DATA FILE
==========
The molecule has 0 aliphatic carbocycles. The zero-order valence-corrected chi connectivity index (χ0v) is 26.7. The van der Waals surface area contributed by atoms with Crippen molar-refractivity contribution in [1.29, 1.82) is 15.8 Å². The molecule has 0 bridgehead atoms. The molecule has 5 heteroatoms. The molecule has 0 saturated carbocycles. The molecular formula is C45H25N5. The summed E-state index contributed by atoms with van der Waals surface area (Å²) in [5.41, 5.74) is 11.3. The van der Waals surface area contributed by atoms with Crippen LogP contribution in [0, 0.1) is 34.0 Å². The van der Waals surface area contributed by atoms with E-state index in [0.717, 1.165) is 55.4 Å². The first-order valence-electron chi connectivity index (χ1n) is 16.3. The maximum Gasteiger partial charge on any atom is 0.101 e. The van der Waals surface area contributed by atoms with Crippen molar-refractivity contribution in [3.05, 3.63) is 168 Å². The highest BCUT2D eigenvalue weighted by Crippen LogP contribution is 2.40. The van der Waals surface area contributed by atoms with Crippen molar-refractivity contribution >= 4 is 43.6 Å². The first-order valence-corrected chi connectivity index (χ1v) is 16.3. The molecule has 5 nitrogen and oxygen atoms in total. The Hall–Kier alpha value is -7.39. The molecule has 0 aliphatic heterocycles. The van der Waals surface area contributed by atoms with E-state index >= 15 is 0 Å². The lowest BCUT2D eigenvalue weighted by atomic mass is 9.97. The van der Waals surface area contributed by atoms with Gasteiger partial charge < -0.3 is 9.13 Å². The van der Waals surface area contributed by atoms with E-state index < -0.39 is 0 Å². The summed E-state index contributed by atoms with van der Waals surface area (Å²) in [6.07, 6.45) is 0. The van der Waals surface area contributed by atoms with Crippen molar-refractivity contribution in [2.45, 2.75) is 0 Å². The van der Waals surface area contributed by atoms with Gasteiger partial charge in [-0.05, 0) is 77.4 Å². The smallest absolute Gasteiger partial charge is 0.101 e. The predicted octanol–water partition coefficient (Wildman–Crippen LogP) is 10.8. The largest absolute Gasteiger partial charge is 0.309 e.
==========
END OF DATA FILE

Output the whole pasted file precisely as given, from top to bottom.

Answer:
The molecule has 0 aliphatic carbocycles. The zero-order valence-corrected chi connectivity index (χ0v) is 26.7. The van der Waals surface area contributed by atoms with Crippen molar-refractivity contribution in [1.29, 1.82) is 15.8 Å². The molecule has 0 bridgehead atoms. The molecule has 5 heteroatoms. The molecule has 0 saturated carbocycles. The molecular formula is C45H25N5. The summed E-state index contributed by atoms with van der Waals surface area (Å²) in [5.41, 5.74) is 11.3. The van der Waals surface area contributed by atoms with Crippen LogP contribution in [0, 0.1) is 34.0 Å². The van der Waals surface area contributed by atoms with E-state index in [0.717, 1.165) is 55.4 Å². The first-order valence-electron chi connectivity index (χ1n) is 16.3. The maximum Gasteiger partial charge on any atom is 0.101 e. The van der Waals surface area contributed by atoms with Crippen molar-refractivity contribution in [3.05, 3.63) is 168 Å². The highest BCUT2D eigenvalue weighted by Crippen LogP contribution is 2.40. The van der Waals surface area contributed by atoms with Crippen molar-refractivity contribution >= 4 is 43.6 Å². The first-order valence-corrected chi connectivity index (χ1v) is 16.3. The molecule has 5 nitrogen and oxygen atoms in total. The Hall–Kier alpha value is -7.39. The molecule has 0 aliphatic heterocycles. The van der Waals surface area contributed by atoms with E-state index >= 15 is 0 Å². The lowest BCUT2D eigenvalue weighted by atomic mass is 9.97. The van der Waals surface area contributed by atoms with Gasteiger partial charge < -0.3 is 9.13 Å². The van der Waals surface area contributed by atoms with E-state index < -0.39 is 0 Å². The summed E-state index contributed by atoms with van der Waals surface area (Å²) in [6.07, 6.45) is 0. The van der Waals surface area contributed by atoms with Crippen molar-refractivity contribution in [2.45, 2.75) is 0 Å². The van der Waals surface area contributed by atoms with Gasteiger partial charge in [-0.05, 0) is 77.4 Å². The smallest absolute Gasteiger partial charge is 0.101 e. The predicted octanol–water partition coefficient (Wildman–Crippen LogP) is 10.8. The largest absolute Gasteiger partial charge is 0.309 e.